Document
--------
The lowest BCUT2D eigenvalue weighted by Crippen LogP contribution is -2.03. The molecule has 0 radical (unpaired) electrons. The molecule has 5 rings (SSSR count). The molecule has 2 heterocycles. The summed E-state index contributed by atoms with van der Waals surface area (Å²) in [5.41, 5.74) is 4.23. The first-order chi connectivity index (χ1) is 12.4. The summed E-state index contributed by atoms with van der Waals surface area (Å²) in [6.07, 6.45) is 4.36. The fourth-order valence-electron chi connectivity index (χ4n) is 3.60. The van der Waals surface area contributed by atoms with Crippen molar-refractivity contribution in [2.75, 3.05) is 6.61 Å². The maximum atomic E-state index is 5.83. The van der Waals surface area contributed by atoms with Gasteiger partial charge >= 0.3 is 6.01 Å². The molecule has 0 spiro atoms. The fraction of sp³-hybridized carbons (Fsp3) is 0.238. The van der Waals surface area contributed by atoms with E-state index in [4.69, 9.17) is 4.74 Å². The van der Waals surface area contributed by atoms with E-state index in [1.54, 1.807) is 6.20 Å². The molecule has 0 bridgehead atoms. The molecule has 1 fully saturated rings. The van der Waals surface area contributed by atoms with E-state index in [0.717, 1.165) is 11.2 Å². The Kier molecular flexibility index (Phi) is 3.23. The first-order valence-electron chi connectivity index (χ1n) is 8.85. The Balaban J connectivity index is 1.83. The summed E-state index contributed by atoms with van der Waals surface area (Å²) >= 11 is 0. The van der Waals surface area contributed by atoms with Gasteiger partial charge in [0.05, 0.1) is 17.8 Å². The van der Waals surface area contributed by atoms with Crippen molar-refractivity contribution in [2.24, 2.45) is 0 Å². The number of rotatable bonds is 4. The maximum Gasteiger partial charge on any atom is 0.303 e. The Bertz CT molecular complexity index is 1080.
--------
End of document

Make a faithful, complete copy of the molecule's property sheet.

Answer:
The lowest BCUT2D eigenvalue weighted by Crippen LogP contribution is -2.03. The molecule has 0 radical (unpaired) electrons. The molecule has 5 rings (SSSR count). The molecule has 2 heterocycles. The summed E-state index contributed by atoms with van der Waals surface area (Å²) in [5.41, 5.74) is 4.23. The first-order chi connectivity index (χ1) is 12.4. The summed E-state index contributed by atoms with van der Waals surface area (Å²) in [6.07, 6.45) is 4.36. The fourth-order valence-electron chi connectivity index (χ4n) is 3.60. The van der Waals surface area contributed by atoms with Crippen molar-refractivity contribution in [2.75, 3.05) is 6.61 Å². The maximum atomic E-state index is 5.83. The van der Waals surface area contributed by atoms with Gasteiger partial charge >= 0.3 is 6.01 Å². The molecule has 0 spiro atoms. The fraction of sp³-hybridized carbons (Fsp3) is 0.238. The van der Waals surface area contributed by atoms with E-state index in [4.69, 9.17) is 4.74 Å². The van der Waals surface area contributed by atoms with E-state index in [1.54, 1.807) is 6.20 Å². The molecule has 0 bridgehead atoms. The molecule has 1 fully saturated rings. The van der Waals surface area contributed by atoms with E-state index in [0.717, 1.165) is 11.2 Å². The Kier molecular flexibility index (Phi) is 3.23. The first-order valence-electron chi connectivity index (χ1n) is 8.85. The Balaban J connectivity index is 1.83. The summed E-state index contributed by atoms with van der Waals surface area (Å²) >= 11 is 0. The van der Waals surface area contributed by atoms with Gasteiger partial charge in [0.05, 0.1) is 17.8 Å². The van der Waals surface area contributed by atoms with Crippen molar-refractivity contribution in [2.24, 2.45) is 0 Å². The number of rotatable bonds is 4. The maximum Gasteiger partial charge on any atom is 0.303 e. The Bertz CT molecular complexity index is 1080.